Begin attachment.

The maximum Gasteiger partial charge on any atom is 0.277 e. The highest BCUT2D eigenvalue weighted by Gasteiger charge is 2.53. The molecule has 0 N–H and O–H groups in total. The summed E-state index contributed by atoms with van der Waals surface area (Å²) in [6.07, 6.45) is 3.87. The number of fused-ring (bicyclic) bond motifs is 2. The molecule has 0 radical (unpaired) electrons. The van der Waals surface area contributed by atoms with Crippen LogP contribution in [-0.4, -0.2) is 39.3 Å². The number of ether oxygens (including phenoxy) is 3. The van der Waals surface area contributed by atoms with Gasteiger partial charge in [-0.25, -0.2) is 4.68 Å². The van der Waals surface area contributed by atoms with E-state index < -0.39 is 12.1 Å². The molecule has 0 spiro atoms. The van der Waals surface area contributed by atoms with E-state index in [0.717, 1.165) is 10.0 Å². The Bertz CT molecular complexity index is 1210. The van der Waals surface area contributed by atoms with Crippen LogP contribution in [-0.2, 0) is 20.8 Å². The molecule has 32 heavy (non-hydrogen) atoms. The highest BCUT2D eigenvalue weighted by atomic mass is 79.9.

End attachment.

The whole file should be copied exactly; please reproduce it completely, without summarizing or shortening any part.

The maximum Gasteiger partial charge on any atom is 0.277 e. The highest BCUT2D eigenvalue weighted by Gasteiger charge is 2.53. The molecule has 0 N–H and O–H groups in total. The summed E-state index contributed by atoms with van der Waals surface area (Å²) in [6.07, 6.45) is 3.87. The number of fused-ring (bicyclic) bond motifs is 2. The molecule has 0 radical (unpaired) electrons. The van der Waals surface area contributed by atoms with Crippen LogP contribution in [-0.4, -0.2) is 39.3 Å². The number of ether oxygens (including phenoxy) is 3. The van der Waals surface area contributed by atoms with Gasteiger partial charge in [-0.25, -0.2) is 4.68 Å². The van der Waals surface area contributed by atoms with E-state index < -0.39 is 12.1 Å². The molecule has 0 spiro atoms. The van der Waals surface area contributed by atoms with E-state index in [0.717, 1.165) is 10.0 Å². The Bertz CT molecular complexity index is 1210. The van der Waals surface area contributed by atoms with Crippen LogP contribution in [-0.2, 0) is 20.8 Å². The molecule has 32 heavy (non-hydrogen) atoms. The highest BCUT2D eigenvalue weighted by atomic mass is 79.9.